Fashion

NYFW: Mimi Prober redefines tragic beauty

The collection featured dresses that were delicate, but slightly askance.

By 8pm on Valentine's Day—one spent inside Skylight Clarkson Square, working and periodically scrolling through everyone's flowers and candy pictures on Instagram—the pink heart motif was getting a little tiresome. Even Alice + Olivia's presentation was loaded with cutesy pink-and-red hearts (which I also got to see on Instagram, not in person, unfortunately; more FOMO yet). So when Mimi Prober's Fall/Winter 2017 collection debuted, its tone—one of heartbreak and wreckage—was jarring, but strangely perfect.

Courtesy of People's Revolution

Courtesy of People's Revolution

Models walked out to Jeff Buckley's "Hallelujah," which took command of the room in a way standard house music cannot. A heart-wrenching ballad might be an unlikely choice for a fashion show, but it informed the clothes. They started off black and lacy, opening with harem pants and a thin, breezy lace cardigan, progressing into grey, patchwork dresses that seemed to cling to the models by their very threads. A number of very loose dresses made of mismatched fabrics that almost seemed to come together by happenstance were interspersed with lace dresses fitted tightly to the body. Some sections of lace were so delicate they resembled a veil; others chosen were thicker, almost knits. Or spider webs.

Many were practically "naked" dresses, leaving much underneath visible; one in particular had an opaque bodice, beaded and sparkly, but the skirt left little to the imagination. Some pieces, a bit puzzlingly, were made of extremely thick, stiff material that resembled insulation. It was cut into swing coats and dresses.

Courtesy of People's Revolution

Courtesy of People's Revolution

But there was something about the intentional brokenness of the garments that made sense: a dress with a very crooked zipper, running from the right shoulder to the left of the hips; dresses with meticulous construction in the bodice but skirts and trains that look almost undone. There was something beautiful and delicate about garments that display their fragility so visibly, as if we're to suspect that the girl wearing them has done or might do something lonely and destructive. But Prober's collection isn't ugly-pretty, because it's not ugly: it's just artistic, toeing the line between lovely and broken.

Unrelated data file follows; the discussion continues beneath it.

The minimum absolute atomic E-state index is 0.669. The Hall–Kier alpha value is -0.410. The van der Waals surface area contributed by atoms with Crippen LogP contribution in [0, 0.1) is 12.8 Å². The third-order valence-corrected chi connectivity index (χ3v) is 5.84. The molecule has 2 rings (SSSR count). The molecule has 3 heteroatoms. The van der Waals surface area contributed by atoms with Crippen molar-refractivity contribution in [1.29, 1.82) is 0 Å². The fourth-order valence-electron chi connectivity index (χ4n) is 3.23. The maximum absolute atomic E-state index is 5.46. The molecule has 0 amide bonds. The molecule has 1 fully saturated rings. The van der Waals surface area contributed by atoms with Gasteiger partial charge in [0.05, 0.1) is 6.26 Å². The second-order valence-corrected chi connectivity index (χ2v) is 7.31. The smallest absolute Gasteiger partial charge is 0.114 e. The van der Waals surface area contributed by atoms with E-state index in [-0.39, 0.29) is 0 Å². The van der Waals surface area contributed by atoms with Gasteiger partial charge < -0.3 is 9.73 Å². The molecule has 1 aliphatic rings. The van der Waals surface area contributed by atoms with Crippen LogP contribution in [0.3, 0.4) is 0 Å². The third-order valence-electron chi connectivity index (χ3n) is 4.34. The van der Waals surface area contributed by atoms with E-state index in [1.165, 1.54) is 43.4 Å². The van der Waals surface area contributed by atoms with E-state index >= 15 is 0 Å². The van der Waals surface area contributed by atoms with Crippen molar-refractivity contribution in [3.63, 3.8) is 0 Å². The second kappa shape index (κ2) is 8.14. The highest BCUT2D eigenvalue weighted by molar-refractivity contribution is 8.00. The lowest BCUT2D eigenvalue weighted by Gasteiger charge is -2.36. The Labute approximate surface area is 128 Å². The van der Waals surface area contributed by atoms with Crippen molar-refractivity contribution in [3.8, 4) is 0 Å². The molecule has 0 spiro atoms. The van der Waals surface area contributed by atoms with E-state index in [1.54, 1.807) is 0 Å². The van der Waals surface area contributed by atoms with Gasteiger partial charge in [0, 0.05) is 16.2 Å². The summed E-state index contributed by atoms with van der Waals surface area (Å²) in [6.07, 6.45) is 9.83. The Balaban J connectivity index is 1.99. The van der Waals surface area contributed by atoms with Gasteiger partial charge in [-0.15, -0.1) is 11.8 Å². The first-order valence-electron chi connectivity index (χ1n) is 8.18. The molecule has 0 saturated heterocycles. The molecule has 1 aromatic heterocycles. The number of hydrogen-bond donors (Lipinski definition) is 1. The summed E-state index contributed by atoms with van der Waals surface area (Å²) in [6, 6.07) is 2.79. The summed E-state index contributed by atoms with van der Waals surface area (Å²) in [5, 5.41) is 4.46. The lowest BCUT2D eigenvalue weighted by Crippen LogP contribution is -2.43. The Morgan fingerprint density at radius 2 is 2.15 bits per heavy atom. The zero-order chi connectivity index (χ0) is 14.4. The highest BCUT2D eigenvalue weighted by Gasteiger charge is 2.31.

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Fashion

NYFW: Anniesa Hasibuan commits to glamour - with a message

The Indonesian brand is all about luxury, but the show was anything but apolitical.

By Neilson Barnard/Getty Images for New York Fashion Week: The Shows

Last season, Anniesa Hasibuan became the first designer ever to put hijabs on the runway at New York Fashion Week. And this season she made waves again by casting all immigrant models for the presentation of her Fall/Winter 2017 collection, which debuted February 14 at Skylight Clarkson Square.

Hasibuan has an elegant and powerful way of delivering a message. By putting hijabs and immigrant models on the runway with little fanfare (except from the press after the fact), she is very simply saying: Muslims belong here. Immigrants belong here, just like everyone and everything else that shows at NYFW. The statement is made via presence, and the clothes are left to make their own statement. Which they absolutely do.

Every single outfit was, simply put, the most. Sequins, velvet, pearls, embroidery. No matte surfaces. The collection aspired to royalty.

By Neilson Barnard/Getty Images for New York Fashion Week: The Shows

By Neilson Barnard/Getty Images for New York Fashion Week: The Shows

The color palette consisted of white, cream, peach, silver, gold, and black, mostly manifested in monochromatic outfits of several juxtaposing textures. The simplest outfits were a loose, sparkly tunic over dark velvet pants; most were a dress or tunic and pants with a long sheer cardigan or jacket over it. And when I say no matte surfaces, I'm not exaggerating: sheer pieces featured silver mesh overlay or dainty pearl detailing. Sequins were everywhere. Lots of skirts were big, full, and floor-length with flower-like gathering. It's fitting that the collection's theme was "drama."

By Neilson Barnard/Getty Images for New York Fashion Week: The Shows

By Neilson Barnard/Getty Images for New York Fashion Week: The Shows

And while Hasibuan uses volume expertly, making even the most fabric-heavy, layered outfits still look floaty and delicate, the slimmer silhouettes exuded modern royalty. Gold-threaded sweater and metallic pleated skirt pairings were cinched with obi belts. One long black dress with silver threading featured chiffon ruffles from the knee down, and one of the most interesting pieces was a menswear-inspired vest with a floor-length train. The simpler the outfit, the bolder the accessories—thick strings of pearls and beaded gloves, for example. Not a single outfit played it safe, and thank goodness for that. Hasibuan's woman is into luxury, into dressing up, and isn't afraid of being the most extra.